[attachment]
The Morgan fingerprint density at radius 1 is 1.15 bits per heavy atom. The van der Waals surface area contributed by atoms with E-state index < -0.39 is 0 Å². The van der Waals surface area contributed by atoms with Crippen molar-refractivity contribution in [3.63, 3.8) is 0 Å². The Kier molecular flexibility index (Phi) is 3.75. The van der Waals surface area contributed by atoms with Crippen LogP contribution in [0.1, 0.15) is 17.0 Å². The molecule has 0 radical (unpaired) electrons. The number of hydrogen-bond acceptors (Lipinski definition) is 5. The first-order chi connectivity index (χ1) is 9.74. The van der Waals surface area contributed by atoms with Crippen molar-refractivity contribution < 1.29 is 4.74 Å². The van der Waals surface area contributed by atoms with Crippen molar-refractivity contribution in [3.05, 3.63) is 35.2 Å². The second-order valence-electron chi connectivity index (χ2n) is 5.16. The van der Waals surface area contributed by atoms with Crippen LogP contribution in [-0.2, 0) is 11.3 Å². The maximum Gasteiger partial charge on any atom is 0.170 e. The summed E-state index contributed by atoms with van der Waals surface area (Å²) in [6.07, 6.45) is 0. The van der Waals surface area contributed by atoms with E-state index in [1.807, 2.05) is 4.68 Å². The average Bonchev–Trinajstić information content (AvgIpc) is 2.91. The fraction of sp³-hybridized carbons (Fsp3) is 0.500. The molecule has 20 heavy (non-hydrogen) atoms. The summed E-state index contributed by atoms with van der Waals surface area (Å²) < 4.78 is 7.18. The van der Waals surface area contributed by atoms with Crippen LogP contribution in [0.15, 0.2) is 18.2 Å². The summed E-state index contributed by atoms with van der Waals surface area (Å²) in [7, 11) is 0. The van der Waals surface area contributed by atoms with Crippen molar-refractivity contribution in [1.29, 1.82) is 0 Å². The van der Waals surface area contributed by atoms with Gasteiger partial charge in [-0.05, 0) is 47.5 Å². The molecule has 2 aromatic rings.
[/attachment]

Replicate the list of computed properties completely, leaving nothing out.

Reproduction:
The Morgan fingerprint density at radius 1 is 1.15 bits per heavy atom. The van der Waals surface area contributed by atoms with E-state index < -0.39 is 0 Å². The van der Waals surface area contributed by atoms with Crippen molar-refractivity contribution in [3.63, 3.8) is 0 Å². The Kier molecular flexibility index (Phi) is 3.75. The van der Waals surface area contributed by atoms with Crippen LogP contribution in [0.1, 0.15) is 17.0 Å². The molecule has 0 radical (unpaired) electrons. The number of hydrogen-bond acceptors (Lipinski definition) is 5. The first-order chi connectivity index (χ1) is 9.74. The van der Waals surface area contributed by atoms with Crippen molar-refractivity contribution < 1.29 is 4.74 Å². The van der Waals surface area contributed by atoms with Crippen molar-refractivity contribution in [3.05, 3.63) is 35.2 Å². The second-order valence-electron chi connectivity index (χ2n) is 5.16. The van der Waals surface area contributed by atoms with Crippen LogP contribution in [-0.2, 0) is 11.3 Å². The maximum Gasteiger partial charge on any atom is 0.170 e. The summed E-state index contributed by atoms with van der Waals surface area (Å²) in [6.07, 6.45) is 0. The van der Waals surface area contributed by atoms with E-state index in [1.807, 2.05) is 4.68 Å². The average Bonchev–Trinajstić information content (AvgIpc) is 2.91. The fraction of sp³-hybridized carbons (Fsp3) is 0.500. The molecule has 20 heavy (non-hydrogen) atoms. The summed E-state index contributed by atoms with van der Waals surface area (Å²) < 4.78 is 7.18. The van der Waals surface area contributed by atoms with Crippen LogP contribution in [0.15, 0.2) is 18.2 Å². The summed E-state index contributed by atoms with van der Waals surface area (Å²) in [7, 11) is 0. The van der Waals surface area contributed by atoms with Crippen molar-refractivity contribution in [1.29, 1.82) is 0 Å². The van der Waals surface area contributed by atoms with Gasteiger partial charge in [-0.05, 0) is 47.5 Å². The molecule has 2 aromatic rings.